In the immediate aftermath of Tuesday morning's attacks in Brussels' Zaventem airport and the city's Maalbeek Metro station that reportedly left at least 34 dead and 230 injured, many people in the surrounding area are still struggling to find safety.
In response, Twitter users have started the hashtag #IkWilHelpen, or "I want to help," to spread the word that not just their thoughts and prayers are with those in need, but that they'll lend a hand.
Many people are offering not just a ride, but are opening up their homes to anyone who might need shelter.
As to the situation itself, check out Mark Patinkin's column in ProJo today:
Mark Patinkin: Cruz, Trump playing into terrorists' hands
Somewhere, ISIS leader Abu Bakr al-Baghdadi heard Ted Cruz’s call to “patrol and secure” Muslim neighborhoods in the U.S. and no doubt thought to himself — “Perfect."
I'm guessing he thought the same when Donald Trump called for a temporary ban on Muslim immigrants.
Because al-Baghdadi and ISIS know one of the challenges they face in their jihad against America isn't just our military — it's our ability to assimilate. And create loyal Americans of all faiths and creeds.That’s why it's harder here to recruit converts to radical Islam than in many European nations.
Of course, there will always be terrorists, as we saw in San Bernardino and at the Boston Marathon.
But analysts say the threat is greater in places like France and Belgium because those nations have failed to assimilate their Muslim populations. The jihadists in Brussels and Paris, it's said, came out of isolated neighborhoods where Muslims have long felt like unwelcome outsiders.
It's different here. Keith Ellison, the only Muslim member of Congress, has said the Muslim neighborhoods he represents in the Minneapolis area speak proudly of being Americans first.
It's not by accident — it springs from the vision of our founders who created a nation that, by way of inclusions, almost impossibly melds every faith and background into one.
It is why 10 percent of American doctors are Muslim, 30 reps in congress are Hispanic, a son of a Syrian immigrant founded Apple Computer and an African American is president.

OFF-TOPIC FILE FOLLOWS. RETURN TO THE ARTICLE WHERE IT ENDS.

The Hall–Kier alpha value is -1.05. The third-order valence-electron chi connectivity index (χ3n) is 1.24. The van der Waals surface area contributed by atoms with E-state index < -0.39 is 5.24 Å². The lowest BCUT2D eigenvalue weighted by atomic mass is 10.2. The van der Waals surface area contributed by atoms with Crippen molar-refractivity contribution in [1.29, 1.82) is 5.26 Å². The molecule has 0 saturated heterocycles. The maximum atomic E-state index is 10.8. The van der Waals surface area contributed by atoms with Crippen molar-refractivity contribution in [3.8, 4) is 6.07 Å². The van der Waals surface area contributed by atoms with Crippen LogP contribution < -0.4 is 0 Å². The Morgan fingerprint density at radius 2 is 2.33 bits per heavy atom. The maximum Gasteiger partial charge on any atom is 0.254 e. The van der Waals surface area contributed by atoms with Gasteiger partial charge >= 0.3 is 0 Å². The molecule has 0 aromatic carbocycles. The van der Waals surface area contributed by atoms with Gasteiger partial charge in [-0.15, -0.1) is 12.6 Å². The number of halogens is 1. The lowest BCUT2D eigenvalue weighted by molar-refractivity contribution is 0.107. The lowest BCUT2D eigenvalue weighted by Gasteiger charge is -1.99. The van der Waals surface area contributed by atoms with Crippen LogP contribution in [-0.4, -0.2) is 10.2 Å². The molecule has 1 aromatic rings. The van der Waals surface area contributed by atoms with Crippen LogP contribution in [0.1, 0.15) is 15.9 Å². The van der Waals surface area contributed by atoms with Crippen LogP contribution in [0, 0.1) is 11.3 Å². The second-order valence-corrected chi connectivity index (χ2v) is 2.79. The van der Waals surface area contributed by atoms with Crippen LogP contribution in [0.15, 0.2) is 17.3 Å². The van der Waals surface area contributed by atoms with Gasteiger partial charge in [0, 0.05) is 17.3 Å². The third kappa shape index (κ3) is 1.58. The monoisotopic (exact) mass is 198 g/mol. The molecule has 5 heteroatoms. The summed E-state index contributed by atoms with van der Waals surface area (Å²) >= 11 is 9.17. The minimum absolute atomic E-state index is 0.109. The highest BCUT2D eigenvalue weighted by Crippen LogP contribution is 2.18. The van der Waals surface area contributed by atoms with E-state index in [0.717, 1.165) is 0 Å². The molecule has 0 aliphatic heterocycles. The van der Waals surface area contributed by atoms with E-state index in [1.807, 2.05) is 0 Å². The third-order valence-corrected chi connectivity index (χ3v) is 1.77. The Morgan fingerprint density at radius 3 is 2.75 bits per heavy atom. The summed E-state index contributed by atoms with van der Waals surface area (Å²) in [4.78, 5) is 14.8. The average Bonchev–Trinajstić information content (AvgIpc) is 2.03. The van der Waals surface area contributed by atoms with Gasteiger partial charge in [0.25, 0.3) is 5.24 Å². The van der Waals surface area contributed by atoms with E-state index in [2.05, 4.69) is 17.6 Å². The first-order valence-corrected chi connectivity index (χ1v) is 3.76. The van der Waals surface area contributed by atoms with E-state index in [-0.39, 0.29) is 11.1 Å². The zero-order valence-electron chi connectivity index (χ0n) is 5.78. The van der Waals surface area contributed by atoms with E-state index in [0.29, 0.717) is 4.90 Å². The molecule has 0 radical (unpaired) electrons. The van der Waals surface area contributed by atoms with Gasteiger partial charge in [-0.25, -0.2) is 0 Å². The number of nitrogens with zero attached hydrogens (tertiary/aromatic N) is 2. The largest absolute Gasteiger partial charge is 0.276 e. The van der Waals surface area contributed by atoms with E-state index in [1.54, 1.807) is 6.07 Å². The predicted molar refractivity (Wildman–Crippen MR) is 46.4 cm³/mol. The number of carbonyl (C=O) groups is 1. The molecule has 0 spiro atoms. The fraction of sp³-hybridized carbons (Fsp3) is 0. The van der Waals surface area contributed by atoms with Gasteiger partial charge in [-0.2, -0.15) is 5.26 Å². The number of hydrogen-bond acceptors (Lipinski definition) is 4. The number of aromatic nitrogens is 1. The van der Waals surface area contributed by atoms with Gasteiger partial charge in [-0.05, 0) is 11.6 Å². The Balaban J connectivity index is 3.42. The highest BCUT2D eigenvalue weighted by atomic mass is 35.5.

We are almost all of us sons and daughters of immigrants, and yes, most of our forbears faced prejudice when they first arrived, but with an important distinction.
Especially now, American bigotry is unofficial, from the street. What overcomes it is a government framed around laws that require acceptance and equal treatment for all.
That’s why it’s dangerous when our leaders speak against those principles, and laws. That's what ISIS wants.
What Sen. Ted Cruz and Donald Trump seem to miss is that the complex challenge of global terrorism requires the wisdom to know not just when to act — but when not to.
Acting in the wrong way encourages jihadi radicalism. That's what the Iraq war did in the Middle East and what would happen here if we punished Muslims as a group.
Years ago when I went abroad as a journalist to cover religious violence, I often heard a certain question, in Beirut during the war between Christians and Muslims and in Northern Ireland when Protestants and Catholics were at violent odds.
In both places, people asked how we do it in America — avoid such divisions?
The answer, I think, isn't just that this is the land of opportunity — it's also the land of acceptance, where newcomers have a shot at becoming just as American as those who've been here for generations.
Of course, there are many ways America has to actively fight terror: tracking Islamic radicals, breaking up cells, working to degrade ISIS by killing their leaders and supporting the local fighters taking them on.
But an equally important weapon is depriving the enemy of what they want most — an alienated Muslim population here, as they have in many European nations.
We shouldn't give them that.
We should give them what they don't want and we've long had — a land where all faiths and creeds have a reason to feel welcomed, and American.